A Bestiary: Part Twenty-three ~ Songbirds: Warblers ~ Black-throated Green Warbler

Within a Viburnum bush just outside my barn studio, I eye a breeding male Black-throated Green Warbler Setophaga virens, stretching, on his tiny, gray legs, into his four inches plus tall height revealing his characteristic yellow face and bold coal-black bib. He stands in alert to my presence but quickly relaxes into his daily gleaning ways before flying off to a nearby crabapple tree. This vociferous and inquisitive songbird is the featured warbler in part twenty-three of ‘A Bestiary . . . Tales from a Wildlife Garden’

Black-throated Green Warbler (Setophaga virens)

Our forest with a mix of coniferous and deciduous trees with shrubby layered edges is a much desired habitat for these vividly marked warblers.

Black-throated Green Warbler (Setophaga virens)

In flight the wing bars and white tail feathers offer more clues to identifying the Black-throated Green Warbler. An olive green garb spreads across his back, shoulders and crown framing his striking yellow face.

Black-throated Green Warbler (Setophaga virens)

The immature male looks much like a female Black-throated Green Warbler with the exception of bits of yellow hues along the undersides of his body. I think I can see hints of yellow beneath the wings and guess this to be an immature male . . . perhaps a fledgling from the fall of 2011 when I captured these portraits. Females are reported to not have the black lines down the side of the body.

Black-throated Green Warbler (Setophaga virens)

A Black-throated Green Warbler will heartily and tirelessly sing his “zoo-zee, zoo-zoo-zee” over and again while courting and even throughout the entire period of rearing his young. He may alter the notes from time to time depending on his intention, for singing, besides being used to woo and express joy, is also a warning to other males that might enter into his claimed territory. While singing, his mate will be busy building their twiggy nest and lining it with bits of spider silk, moss and grass. 

Black-throated Green Warbler (Setophaga virens)

Eyeing my camera eyeing himself, a Black-throated Green Warbler cautiously looks my way and exhibits his fine white breast and underbelly with the black lines drawn down his sides.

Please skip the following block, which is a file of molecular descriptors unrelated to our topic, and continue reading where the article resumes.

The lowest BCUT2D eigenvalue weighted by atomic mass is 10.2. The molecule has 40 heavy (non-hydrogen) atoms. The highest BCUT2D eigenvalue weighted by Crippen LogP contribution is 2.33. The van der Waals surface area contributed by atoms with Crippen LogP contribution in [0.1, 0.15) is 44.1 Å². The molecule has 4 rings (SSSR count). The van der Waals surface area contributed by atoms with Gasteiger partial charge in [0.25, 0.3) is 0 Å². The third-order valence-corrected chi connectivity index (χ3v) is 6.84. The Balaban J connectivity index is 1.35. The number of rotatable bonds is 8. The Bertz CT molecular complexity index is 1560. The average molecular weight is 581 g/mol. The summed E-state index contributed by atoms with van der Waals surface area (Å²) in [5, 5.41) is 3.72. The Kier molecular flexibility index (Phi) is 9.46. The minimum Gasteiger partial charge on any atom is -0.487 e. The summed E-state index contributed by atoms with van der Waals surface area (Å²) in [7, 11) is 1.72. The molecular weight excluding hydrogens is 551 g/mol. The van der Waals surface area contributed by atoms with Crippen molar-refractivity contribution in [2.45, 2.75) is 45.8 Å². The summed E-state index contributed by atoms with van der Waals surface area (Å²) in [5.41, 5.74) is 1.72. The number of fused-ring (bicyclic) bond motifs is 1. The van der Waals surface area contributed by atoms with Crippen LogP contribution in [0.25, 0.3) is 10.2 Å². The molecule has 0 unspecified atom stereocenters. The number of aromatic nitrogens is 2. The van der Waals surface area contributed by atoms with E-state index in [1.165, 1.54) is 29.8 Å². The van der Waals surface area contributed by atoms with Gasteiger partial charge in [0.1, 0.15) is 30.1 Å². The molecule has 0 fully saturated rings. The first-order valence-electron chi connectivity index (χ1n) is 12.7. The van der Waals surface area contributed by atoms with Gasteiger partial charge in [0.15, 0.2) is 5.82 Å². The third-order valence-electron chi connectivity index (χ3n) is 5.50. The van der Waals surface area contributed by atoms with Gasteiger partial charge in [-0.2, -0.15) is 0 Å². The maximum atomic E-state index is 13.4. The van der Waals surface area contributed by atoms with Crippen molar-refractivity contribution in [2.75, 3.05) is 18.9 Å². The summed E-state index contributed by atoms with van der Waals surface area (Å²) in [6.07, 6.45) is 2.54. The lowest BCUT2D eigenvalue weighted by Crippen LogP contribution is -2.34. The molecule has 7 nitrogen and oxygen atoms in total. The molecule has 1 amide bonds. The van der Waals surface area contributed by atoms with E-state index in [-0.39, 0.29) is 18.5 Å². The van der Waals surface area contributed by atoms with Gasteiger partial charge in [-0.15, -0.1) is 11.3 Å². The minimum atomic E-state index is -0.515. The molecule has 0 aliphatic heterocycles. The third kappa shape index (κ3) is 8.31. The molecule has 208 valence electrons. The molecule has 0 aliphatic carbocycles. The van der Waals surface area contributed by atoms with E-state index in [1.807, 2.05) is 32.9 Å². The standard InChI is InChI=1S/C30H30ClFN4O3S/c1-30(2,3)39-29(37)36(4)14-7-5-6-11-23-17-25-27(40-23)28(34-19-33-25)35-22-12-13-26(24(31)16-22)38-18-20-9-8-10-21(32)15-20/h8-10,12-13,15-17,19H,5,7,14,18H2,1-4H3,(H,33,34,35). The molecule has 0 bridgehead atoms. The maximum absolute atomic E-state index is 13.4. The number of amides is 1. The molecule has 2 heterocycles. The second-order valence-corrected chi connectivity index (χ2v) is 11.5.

Black-throated Green Warbler (Setophaga virens)

There is a determination in his gaze towards where I perch in my barn studio.

Black-throated Green Warbler (Setophaga virens)

He decides to come closer to check me out or is this a sort of sortie . . . as the Black-throated Green Warblers are known to be somewhat aggressive towards other birds within their range.

Black-throated Green Warbler (Setophaga virens)

I believe he is more curious about me and somewhat trusting or tame to come so close. The Black-throated Green Warbler is also known to be somewhat confiding. Peeking out from behind a Lilac leaf the medium sized warbler is heedful in observing me.

Black-throated Green Warbler (Setophaga virens)

Within a couple of seconds the little fellow throws off his cover and with true pluck alights right out in front of me.

Black-throated Green Warbler (Setophaga virens)

Not sure what to make of me with my large black eye . . . he turns his head this way and that.

Black-throated Green Warbler (Setophaga virens)

Finally he just remains perched for a bit until content that I am not a passerine or of much interest and begins to probe the brown edged leaves of the Lilac bush.

The Black-throated Green Warblers are all well on route to their over-wintering sites and may be sighted moving through most of the eastern half of the United States beginning the middle of August to mid September. They will spend the winter months scattered throughout parts of coastal Mexico, Central America and the upper most edge of South America. Others will choose to rest for the winter along the lowest tip of Florida and the islands.

At this time of leaving . . . leaves falling, geese flying south honking their farewells and colors of autumn afire across the hillsides, forest, fields and gardens of Flower Hill Farm . . . all the warblers that spent spring and summer here in our habitat have most likely made it to the southern reaches of the eastern United States. Perhaps you may see one in your garden. I look forward to their return when spring revisits our land.

 

© 2013, Carol Duke. All rights reserved. This article is the property of Native Plants and Wildlife Gardens. If you are reading this at another site, please report that to us

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About Carol Duke

Carol Duke is an artist and farmer, who has given much of the last thirty years to caring for her twenty-one acre hillside farm in Western Massachusetts. Her greatest joy in working with the land has been to see how her farm has become home to a diverse community of wildlife. Through her blog Flower Hill Farm, Carol shares the beauty of living closely with nature and how with careful consideration of conservation and only using organic practices, while being a steward to the land, one can create a true sanctuary for native flora and fauna.  Her facebookand twitter pages are used mostly for action alerts to inspire activism towards protecting wild places and wildlife the world over. Flower Hill Farm has also become a Retreat for guests visiting the area from all over the world.

Comments

  1. Karen says:

    Thanks for brightening an otherwise soggy, rainy day in the DC area! The pix are wonderful.

    Reply
  2. Marilyn says:

    Agree with Karen. It’s a dark, rainy day in my part of the country as well, and this little fellow has certainly brightened it up. Thanks so much!

    Reply

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